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Fruitvale
"Fruitvale"

Fruitvale: Sundance Review

3:13 PM PST 1/20/2013 by Todd McCarthy

The Bottom Line

A shrewd script and career-launching performances drive a tragic modern story that carries heavy social weight.

  

Ryan Coogler's compelling debut film is based on the 2009 shooting of Oscar Grant by police in Oakland.

See The Hollywood Reporter's Live at Cannes video interview with the cast and director below.

PARK CITY -- The sort of material that you might more readily expect to be covered in a documentary -- the true story of a senseless police shooting that takes the life of yet another young urban black man -- instead has been made into a powerful dramatic feature film in Fruitvale. First-time writer-director Ryan Coogler, who, at 26, is the same age his subject would have been today, puts the life of Oscar Grant onscreen with conviction that makes it clear why Grant’s killing became a cause celebre and the springboard for massive protests against police brutality in Oakland. The project’s topicality, qualities and the presence of such connected Hollywood figures as producers Forest Whitaker and Octavia Spencer, the latter of whom plays Grant’s mother, ensure that attention will be paid, and, though commercial prospects are limited, the film certainly will serve as an effective springboard for Coogler, lead actor Michael B. Jordan and others involved.

Raw phone video footage at the outset presents but does not clarify what happened in the wee hours of New Year’s Day 2009. A few angry young black men are being subdued by cops at the Oakland-area Fruitvale BART rapid transit station. After some scuffling and a lot of shouting, what sounds like a shot is heard, though nothing that’s seen remotely looks to have warranted gunfire.

The film then rewinds several hours to New Year’s Eve, which provides a window into the life of 22-year-old Oscar, who at this point is earnestly trying to pull things together in Hayward after a youth presumably pockmarked by the usual urban ills of gangs, drugs and bad influences. In a smart way, Coogler plays with knee-jerk perceptions; one look at Oscar driving around in his rig might be enough to convince outsiders, and whites in particular, to be wary of this guy -- a paranoid perspective that will rebound with devastating repercussions later when the whites with this attitude turn out to be cops.

Whatever his past transgressions, Oscar is now very much trying to do the right thing by his live-in girlfriend Sophina (Melonie Diaz), little daughter Tatiana (Ariana Neal) and mother Wanda (Spencer), a principled, religious woman who knows the score. While trying to get his old job back at a supermarket, he’s generous to a young white customer, Katie (Ahna O’Reilly), whose initial suspicion soon dissolves in response to his warm nature; there’s no way to know that this passing moment will boomerang fatefully later on. Oscar then rejects some easy money by refusing to return to drug dealing.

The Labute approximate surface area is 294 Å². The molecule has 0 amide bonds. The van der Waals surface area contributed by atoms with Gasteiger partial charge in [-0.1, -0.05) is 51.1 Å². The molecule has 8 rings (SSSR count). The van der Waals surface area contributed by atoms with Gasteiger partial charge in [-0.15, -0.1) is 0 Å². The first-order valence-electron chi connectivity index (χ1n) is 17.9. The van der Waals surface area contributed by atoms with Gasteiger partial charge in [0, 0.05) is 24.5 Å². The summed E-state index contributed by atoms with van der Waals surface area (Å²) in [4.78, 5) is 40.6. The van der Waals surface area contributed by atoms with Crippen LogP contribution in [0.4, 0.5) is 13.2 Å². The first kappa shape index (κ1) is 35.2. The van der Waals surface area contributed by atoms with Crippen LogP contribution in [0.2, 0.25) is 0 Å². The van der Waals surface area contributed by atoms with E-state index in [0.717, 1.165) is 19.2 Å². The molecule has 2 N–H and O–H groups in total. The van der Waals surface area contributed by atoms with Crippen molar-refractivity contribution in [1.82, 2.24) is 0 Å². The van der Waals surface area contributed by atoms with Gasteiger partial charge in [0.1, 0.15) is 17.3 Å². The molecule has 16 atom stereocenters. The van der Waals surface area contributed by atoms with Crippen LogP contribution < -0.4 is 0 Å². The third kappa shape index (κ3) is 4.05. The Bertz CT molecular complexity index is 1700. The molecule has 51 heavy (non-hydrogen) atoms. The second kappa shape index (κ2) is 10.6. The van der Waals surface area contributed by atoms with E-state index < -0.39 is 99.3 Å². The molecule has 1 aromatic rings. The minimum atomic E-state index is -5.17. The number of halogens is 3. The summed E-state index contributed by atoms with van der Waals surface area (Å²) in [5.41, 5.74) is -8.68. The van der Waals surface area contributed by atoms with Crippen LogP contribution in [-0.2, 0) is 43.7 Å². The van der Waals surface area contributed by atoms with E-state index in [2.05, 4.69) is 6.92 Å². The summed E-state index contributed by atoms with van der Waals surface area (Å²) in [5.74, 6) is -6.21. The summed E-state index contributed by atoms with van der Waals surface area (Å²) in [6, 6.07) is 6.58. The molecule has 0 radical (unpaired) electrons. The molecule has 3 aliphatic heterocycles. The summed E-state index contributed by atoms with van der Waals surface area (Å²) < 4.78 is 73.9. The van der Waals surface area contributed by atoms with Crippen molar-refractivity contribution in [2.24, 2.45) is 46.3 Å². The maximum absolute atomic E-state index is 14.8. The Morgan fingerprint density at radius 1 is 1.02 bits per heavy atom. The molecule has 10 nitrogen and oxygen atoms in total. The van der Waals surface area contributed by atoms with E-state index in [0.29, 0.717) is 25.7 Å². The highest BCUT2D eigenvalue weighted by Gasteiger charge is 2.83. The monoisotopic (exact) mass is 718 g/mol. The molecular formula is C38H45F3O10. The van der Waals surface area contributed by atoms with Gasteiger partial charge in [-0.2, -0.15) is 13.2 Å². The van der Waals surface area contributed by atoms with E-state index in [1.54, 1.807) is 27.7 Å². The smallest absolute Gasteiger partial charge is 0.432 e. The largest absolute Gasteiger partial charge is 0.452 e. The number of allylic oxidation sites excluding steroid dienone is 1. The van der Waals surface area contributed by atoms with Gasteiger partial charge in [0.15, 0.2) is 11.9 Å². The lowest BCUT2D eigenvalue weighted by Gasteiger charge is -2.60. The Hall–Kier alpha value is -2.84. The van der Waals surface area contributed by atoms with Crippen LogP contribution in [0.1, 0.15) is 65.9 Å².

Another reset in Coogler’s shrewdly structured screenplay jumps back to New Year’s Eve 2007, which finds Oscar being visited in San Quentin by his mother. What landed him there remains unspecified in the film, but the brief interlude reveals that Oscar is having problems with white-supremacist types in prison, another factor that will tragically reassert itself in due time.

Within an hour or so, the film reasonably lays out the fabric of Oscar’s life, with its difficulties and hope and the young man’s fundamentally positive spirit. He might fit an objective profile for a contemporary troublemaker -- young, black, jobless, criminal record, bad neighborhood, unmarried with child, etc. -- and this description is what so easily suits the media, especially in connection with a high-crime area such as Oakland. But digging beneath the surface, at least in this case, reveals a more complex and nuanced story that one presumes and hopes has not been sanitized in the cause of a good movie or in return for family cooperation.

Oscar plans to spend New Year’s Eve 2008 taking his family and pals across the bay to San Francisco to watch the fireworks and celebrate. His mother urges him to take mass transit rather than drive. All goes well in the city, but an altercation starts in the crowded subway car on the way home that draws the attention of police and eventually spills out onto the Fruitvale stop platform, with utterly senseless and tragic results.

Coogler stages the chaos with a breath-shortening combination of frenzy and ambiguity, with the latter providing enough legal wiggle room for the cop to eventually get off with a light sentence, furthering the sense of injustice. It’s an awful tale, fraught with political, social and moral weight symbolic of numerous contemporary ills, and one with an unshown ugly aftermath of violent protests that further sullied Oakland’s reputation.

As Oscar, Jordan at moments gives off vibes of a very young Denzel Washington in the way he combines gentleness and toughness; he effortlessly draws the viewer in toward him. Diaz is vibrant as his patient and loyal girlfriend, while Spencer brings her gravitas to the proceedings as his stalwart mother.

Mostly nondescript East Bay locations are well used in a debut that delivers significant energy and commitment.

Venue: Sundance Film Festival (U.S. Dramatic Competition)
Production: Signature Productions
Cast: Michael B. Jordan, Octavia Spencer, Melonie Diaz, Ahna O’Reilly, Kevin Durand, Chad Michael Murray, Ariana Neal
Director-screenwriter: Ryan Coogler
Producers: Nina Yang Bongiovi, Forest Whitaker
Executive producers: Michael Y. Chow, Lisa Kleiner Chanoff, John Kwok, Octavia Spencer
Director of photography: Rachel Morrison Production designer: Hannah Beachler
Costume designer: Aggie Rogers
Editors: Michael P. Shawver, Claudia S. Castello
Music: Ludwig Goransson
No rating, 85 minutes